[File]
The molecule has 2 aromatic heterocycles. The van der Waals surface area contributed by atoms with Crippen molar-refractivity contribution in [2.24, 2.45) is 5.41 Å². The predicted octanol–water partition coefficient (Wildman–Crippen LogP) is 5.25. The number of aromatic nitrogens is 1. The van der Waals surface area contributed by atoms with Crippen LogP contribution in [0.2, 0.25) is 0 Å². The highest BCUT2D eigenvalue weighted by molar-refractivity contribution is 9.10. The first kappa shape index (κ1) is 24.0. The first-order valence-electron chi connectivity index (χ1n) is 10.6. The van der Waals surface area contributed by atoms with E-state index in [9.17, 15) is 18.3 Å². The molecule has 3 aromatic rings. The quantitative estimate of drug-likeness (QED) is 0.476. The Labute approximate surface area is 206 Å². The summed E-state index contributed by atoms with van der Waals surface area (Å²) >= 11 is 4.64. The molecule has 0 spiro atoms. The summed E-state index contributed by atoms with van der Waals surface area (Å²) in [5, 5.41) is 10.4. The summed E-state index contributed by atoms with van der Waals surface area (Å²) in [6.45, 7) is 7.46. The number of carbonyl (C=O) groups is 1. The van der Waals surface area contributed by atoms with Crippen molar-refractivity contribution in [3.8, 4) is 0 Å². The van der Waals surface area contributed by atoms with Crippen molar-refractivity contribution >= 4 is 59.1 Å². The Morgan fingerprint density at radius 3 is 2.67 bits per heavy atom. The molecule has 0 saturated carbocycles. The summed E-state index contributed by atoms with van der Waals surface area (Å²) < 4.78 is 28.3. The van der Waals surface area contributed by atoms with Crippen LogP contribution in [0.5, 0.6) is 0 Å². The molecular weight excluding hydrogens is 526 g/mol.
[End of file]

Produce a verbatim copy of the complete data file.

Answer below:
The molecule has 2 aromatic heterocycles. The van der Waals surface area contributed by atoms with Crippen molar-refractivity contribution in [2.24, 2.45) is 5.41 Å². The predicted octanol–water partition coefficient (Wildman–Crippen LogP) is 5.25. The number of aromatic nitrogens is 1. The van der Waals surface area contributed by atoms with Crippen LogP contribution in [0.2, 0.25) is 0 Å². The highest BCUT2D eigenvalue weighted by molar-refractivity contribution is 9.10. The first kappa shape index (κ1) is 24.0. The first-order valence-electron chi connectivity index (χ1n) is 10.6. The van der Waals surface area contributed by atoms with E-state index in [9.17, 15) is 18.3 Å². The molecule has 3 aromatic rings. The quantitative estimate of drug-likeness (QED) is 0.476. The Labute approximate surface area is 206 Å². The summed E-state index contributed by atoms with van der Waals surface area (Å²) >= 11 is 4.64. The molecule has 0 spiro atoms. The summed E-state index contributed by atoms with van der Waals surface area (Å²) in [5, 5.41) is 10.4. The summed E-state index contributed by atoms with van der Waals surface area (Å²) in [6.45, 7) is 7.46. The number of carbonyl (C=O) groups is 1. The van der Waals surface area contributed by atoms with Crippen molar-refractivity contribution in [3.8, 4) is 0 Å². The van der Waals surface area contributed by atoms with Crippen molar-refractivity contribution >= 4 is 59.1 Å². The Morgan fingerprint density at radius 3 is 2.67 bits per heavy atom. The molecule has 0 saturated carbocycles. The summed E-state index contributed by atoms with van der Waals surface area (Å²) < 4.78 is 28.3. The van der Waals surface area contributed by atoms with Crippen LogP contribution in [0.5, 0.6) is 0 Å². The molecular weight excluding hydrogens is 526 g/mol.